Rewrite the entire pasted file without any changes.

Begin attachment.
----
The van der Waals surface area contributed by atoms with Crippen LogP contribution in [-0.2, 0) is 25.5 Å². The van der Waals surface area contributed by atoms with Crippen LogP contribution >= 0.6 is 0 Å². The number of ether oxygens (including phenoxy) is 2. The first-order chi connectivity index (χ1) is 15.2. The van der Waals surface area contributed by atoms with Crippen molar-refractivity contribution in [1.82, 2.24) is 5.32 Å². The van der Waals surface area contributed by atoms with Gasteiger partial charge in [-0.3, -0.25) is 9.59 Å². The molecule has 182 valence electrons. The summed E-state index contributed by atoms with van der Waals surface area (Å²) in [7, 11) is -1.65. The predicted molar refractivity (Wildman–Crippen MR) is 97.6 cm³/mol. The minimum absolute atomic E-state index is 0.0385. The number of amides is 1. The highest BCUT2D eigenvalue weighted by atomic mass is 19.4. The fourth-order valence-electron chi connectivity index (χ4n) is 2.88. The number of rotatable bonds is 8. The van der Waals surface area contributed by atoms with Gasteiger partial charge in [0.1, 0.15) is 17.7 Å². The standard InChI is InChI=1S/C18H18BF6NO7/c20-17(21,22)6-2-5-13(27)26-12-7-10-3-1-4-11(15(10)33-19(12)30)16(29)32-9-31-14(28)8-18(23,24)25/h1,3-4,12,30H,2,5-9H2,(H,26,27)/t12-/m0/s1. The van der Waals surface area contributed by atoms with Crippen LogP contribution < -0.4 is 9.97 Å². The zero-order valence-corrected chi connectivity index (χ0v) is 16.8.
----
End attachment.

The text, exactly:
The van der Waals surface area contributed by atoms with Crippen LogP contribution in [-0.2, 0) is 25.5 Å². The van der Waals surface area contributed by atoms with Crippen LogP contribution >= 0.6 is 0 Å². The number of ether oxygens (including phenoxy) is 2. The first-order chi connectivity index (χ1) is 15.2. The van der Waals surface area contributed by atoms with Crippen molar-refractivity contribution in [1.82, 2.24) is 5.32 Å². The van der Waals surface area contributed by atoms with Gasteiger partial charge in [-0.3, -0.25) is 9.59 Å². The molecule has 182 valence electrons. The summed E-state index contributed by atoms with van der Waals surface area (Å²) in [7, 11) is -1.65. The predicted molar refractivity (Wildman–Crippen MR) is 97.6 cm³/mol. The minimum absolute atomic E-state index is 0.0385. The number of amides is 1. The highest BCUT2D eigenvalue weighted by atomic mass is 19.4. The fourth-order valence-electron chi connectivity index (χ4n) is 2.88. The number of rotatable bonds is 8. The van der Waals surface area contributed by atoms with Gasteiger partial charge in [0.1, 0.15) is 17.7 Å². The standard InChI is InChI=1S/C18H18BF6NO7/c20-17(21,22)6-2-5-13(27)26-12-7-10-3-1-4-11(15(10)33-19(12)30)16(29)32-9-31-14(28)8-18(23,24)25/h1,3-4,12,30H,2,5-9H2,(H,26,27)/t12-/m0/s1. The van der Waals surface area contributed by atoms with Crippen LogP contribution < -0.4 is 9.97 Å². The zero-order valence-corrected chi connectivity index (χ0v) is 16.8.